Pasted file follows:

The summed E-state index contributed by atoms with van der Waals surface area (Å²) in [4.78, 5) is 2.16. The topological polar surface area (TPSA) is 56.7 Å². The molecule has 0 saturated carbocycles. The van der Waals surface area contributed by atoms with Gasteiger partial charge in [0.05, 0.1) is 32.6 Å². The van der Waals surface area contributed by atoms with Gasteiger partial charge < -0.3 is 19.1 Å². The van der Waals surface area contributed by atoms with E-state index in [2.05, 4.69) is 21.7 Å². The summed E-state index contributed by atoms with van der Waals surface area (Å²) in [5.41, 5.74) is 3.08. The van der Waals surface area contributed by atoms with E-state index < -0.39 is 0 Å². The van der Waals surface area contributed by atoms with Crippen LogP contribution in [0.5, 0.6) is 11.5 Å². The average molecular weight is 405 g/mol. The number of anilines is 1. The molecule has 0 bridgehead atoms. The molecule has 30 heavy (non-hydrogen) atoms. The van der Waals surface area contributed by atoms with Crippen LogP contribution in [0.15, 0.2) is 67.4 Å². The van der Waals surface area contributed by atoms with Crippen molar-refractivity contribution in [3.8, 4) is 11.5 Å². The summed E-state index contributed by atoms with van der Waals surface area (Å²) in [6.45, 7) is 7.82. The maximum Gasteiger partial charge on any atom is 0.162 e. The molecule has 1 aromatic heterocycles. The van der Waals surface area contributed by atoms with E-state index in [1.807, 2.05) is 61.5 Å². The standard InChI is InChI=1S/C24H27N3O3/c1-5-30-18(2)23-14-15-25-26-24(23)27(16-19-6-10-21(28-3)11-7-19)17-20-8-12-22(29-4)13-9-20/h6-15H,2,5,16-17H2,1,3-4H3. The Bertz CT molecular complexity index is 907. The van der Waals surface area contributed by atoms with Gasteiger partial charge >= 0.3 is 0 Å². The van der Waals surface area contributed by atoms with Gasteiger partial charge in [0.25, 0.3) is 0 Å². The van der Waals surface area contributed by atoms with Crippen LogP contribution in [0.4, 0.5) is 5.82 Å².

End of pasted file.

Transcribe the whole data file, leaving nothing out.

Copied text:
The summed E-state index contributed by atoms with van der Waals surface area (Å²) in [4.78, 5) is 2.16. The topological polar surface area (TPSA) is 56.7 Å². The molecule has 0 saturated carbocycles. The van der Waals surface area contributed by atoms with Gasteiger partial charge in [0.05, 0.1) is 32.6 Å². The van der Waals surface area contributed by atoms with Gasteiger partial charge < -0.3 is 19.1 Å². The van der Waals surface area contributed by atoms with E-state index in [2.05, 4.69) is 21.7 Å². The summed E-state index contributed by atoms with van der Waals surface area (Å²) in [5.41, 5.74) is 3.08. The van der Waals surface area contributed by atoms with E-state index < -0.39 is 0 Å². The van der Waals surface area contributed by atoms with Crippen LogP contribution in [0.5, 0.6) is 11.5 Å². The average molecular weight is 405 g/mol. The number of anilines is 1. The molecule has 0 bridgehead atoms. The molecule has 30 heavy (non-hydrogen) atoms. The van der Waals surface area contributed by atoms with Crippen LogP contribution in [0.15, 0.2) is 67.4 Å². The van der Waals surface area contributed by atoms with Crippen molar-refractivity contribution in [3.8, 4) is 11.5 Å². The summed E-state index contributed by atoms with van der Waals surface area (Å²) in [6.45, 7) is 7.82. The maximum Gasteiger partial charge on any atom is 0.162 e. The molecule has 1 aromatic heterocycles. The van der Waals surface area contributed by atoms with E-state index in [1.807, 2.05) is 61.5 Å². The standard InChI is InChI=1S/C24H27N3O3/c1-5-30-18(2)23-14-15-25-26-24(23)27(16-19-6-10-21(28-3)11-7-19)17-20-8-12-22(29-4)13-9-20/h6-15H,2,5,16-17H2,1,3-4H3. The Bertz CT molecular complexity index is 907. The van der Waals surface area contributed by atoms with Gasteiger partial charge >= 0.3 is 0 Å². The van der Waals surface area contributed by atoms with Gasteiger partial charge in [0.25, 0.3) is 0 Å². The van der Waals surface area contributed by atoms with Crippen LogP contribution in [0.4, 0.5) is 5.82 Å².